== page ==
Here, then, is the typical multiculturalist attitude: hope that we are able to fundamentally change immigrants, rather than simply exclude the type of people who would require this kind of transformation.
Jones does make an effort to provide evidence that some alleged harms of low-IQ immigration are minimal, although not necessarily zero. He argues that differences in average IQ were only connected to very small differences in average earnings for immigrants once they reach the host country. A similar point is made about depressing the average American wage.
However, considering the disconnect between the author’s policy stance and the data on the issue that is the main focus of the book, this book is reminiscent of the infamous Robert Putnam study  on diversity, or even of a much older document. In 1929 President Hoover appointed a new National Commission on Law Observance and Enforcement to study the causes of crime in the nation. The group, popularly known as the Wickersham Commission, focused mainly on prohibition and came to an odd conclusion.
After documenting the numerous destructive results of the policy, including major increases in organized crime as well as police corruption and brutality, the commission’s final report  endorsed even more aggressive enforcement of the Eighteenth Amendment. A columnist at the time mocked it in terms which could summarize the current dominant view on race with only a few words altered:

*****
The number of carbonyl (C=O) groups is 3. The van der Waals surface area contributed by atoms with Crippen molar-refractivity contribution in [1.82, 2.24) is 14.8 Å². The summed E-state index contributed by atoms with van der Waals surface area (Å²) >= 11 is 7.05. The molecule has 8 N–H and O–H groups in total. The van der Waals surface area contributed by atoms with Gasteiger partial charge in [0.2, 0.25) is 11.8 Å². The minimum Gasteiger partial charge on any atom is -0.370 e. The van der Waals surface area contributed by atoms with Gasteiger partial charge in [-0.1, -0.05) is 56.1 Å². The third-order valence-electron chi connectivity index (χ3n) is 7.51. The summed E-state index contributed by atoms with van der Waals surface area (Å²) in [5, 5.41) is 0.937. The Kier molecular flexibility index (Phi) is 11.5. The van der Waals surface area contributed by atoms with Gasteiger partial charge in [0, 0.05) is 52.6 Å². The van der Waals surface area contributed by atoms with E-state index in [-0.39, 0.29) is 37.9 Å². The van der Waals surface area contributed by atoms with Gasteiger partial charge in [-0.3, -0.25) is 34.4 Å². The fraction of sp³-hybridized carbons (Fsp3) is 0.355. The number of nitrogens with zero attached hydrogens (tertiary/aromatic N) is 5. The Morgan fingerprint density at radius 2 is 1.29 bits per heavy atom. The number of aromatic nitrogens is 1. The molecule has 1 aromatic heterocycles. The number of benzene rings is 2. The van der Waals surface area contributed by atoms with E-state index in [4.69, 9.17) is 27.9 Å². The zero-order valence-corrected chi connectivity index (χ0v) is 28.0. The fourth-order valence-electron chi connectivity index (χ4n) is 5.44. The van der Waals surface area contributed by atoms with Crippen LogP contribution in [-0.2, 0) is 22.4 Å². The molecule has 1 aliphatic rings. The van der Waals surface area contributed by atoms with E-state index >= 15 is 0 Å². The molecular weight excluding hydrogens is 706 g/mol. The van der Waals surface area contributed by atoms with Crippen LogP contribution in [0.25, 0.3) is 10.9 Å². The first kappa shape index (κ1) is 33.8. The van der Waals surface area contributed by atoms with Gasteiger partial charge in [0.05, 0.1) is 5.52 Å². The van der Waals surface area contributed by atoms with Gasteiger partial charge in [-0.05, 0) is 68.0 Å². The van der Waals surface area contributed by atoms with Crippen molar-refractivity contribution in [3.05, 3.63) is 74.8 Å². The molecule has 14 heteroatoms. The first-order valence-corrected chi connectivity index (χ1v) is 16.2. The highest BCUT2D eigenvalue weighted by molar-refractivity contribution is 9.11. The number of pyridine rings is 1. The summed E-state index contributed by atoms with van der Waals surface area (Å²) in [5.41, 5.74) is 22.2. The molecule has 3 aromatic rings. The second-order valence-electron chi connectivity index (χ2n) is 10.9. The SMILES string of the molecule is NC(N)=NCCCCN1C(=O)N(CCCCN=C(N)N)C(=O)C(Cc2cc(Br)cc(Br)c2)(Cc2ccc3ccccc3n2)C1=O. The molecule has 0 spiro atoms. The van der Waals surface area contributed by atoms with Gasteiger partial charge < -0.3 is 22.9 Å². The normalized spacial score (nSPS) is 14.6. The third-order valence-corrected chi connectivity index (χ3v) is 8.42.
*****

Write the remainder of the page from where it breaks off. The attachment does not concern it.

Diversity’s an awful flop.
We like it.
It can’t stop what it’s meant to stop.
We like it.
It’s left a trail of graft and slime,
It’s filled our land with vice and crime,
It don’t enrich us worth a dime,
Nevertheless, we’re for it.
The Wickersham Report, of course, did not erase the popular contempt for Prohibition or prevent its repeal. If anything it did the opposite, regardless of the intentions of the authors or their government sponsors. Hopefully Jones’s work has a similar effect.